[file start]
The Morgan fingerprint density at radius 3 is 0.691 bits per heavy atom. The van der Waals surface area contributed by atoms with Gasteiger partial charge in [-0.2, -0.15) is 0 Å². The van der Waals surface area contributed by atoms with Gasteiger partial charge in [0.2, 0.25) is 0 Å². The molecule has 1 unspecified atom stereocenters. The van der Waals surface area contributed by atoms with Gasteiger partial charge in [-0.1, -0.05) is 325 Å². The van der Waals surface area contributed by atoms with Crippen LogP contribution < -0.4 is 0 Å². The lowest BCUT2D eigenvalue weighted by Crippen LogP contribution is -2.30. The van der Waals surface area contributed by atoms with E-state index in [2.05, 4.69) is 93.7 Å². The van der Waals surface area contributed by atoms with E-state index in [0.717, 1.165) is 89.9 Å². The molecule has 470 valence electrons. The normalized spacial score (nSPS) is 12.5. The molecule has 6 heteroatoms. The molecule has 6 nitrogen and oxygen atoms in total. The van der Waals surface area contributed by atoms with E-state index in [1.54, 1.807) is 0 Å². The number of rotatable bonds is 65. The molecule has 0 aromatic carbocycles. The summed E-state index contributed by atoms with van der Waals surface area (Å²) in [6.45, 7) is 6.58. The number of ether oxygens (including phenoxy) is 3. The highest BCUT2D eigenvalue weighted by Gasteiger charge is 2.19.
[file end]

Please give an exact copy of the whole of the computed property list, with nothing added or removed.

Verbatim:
The Morgan fingerprint density at radius 3 is 0.691 bits per heavy atom. The van der Waals surface area contributed by atoms with Gasteiger partial charge in [-0.2, -0.15) is 0 Å². The van der Waals surface area contributed by atoms with Gasteiger partial charge in [0.2, 0.25) is 0 Å². The molecule has 1 unspecified atom stereocenters. The van der Waals surface area contributed by atoms with Gasteiger partial charge in [-0.1, -0.05) is 325 Å². The van der Waals surface area contributed by atoms with Crippen LogP contribution < -0.4 is 0 Å². The lowest BCUT2D eigenvalue weighted by Crippen LogP contribution is -2.30. The van der Waals surface area contributed by atoms with E-state index in [2.05, 4.69) is 93.7 Å². The van der Waals surface area contributed by atoms with E-state index in [0.717, 1.165) is 89.9 Å². The molecule has 470 valence electrons. The normalized spacial score (nSPS) is 12.5. The molecule has 6 heteroatoms. The molecule has 6 nitrogen and oxygen atoms in total. The van der Waals surface area contributed by atoms with E-state index in [1.54, 1.807) is 0 Å². The number of rotatable bonds is 65. The molecule has 0 aromatic carbocycles. The summed E-state index contributed by atoms with van der Waals surface area (Å²) in [6.45, 7) is 6.58. The number of ether oxygens (including phenoxy) is 3. The highest BCUT2D eigenvalue weighted by Gasteiger charge is 2.19.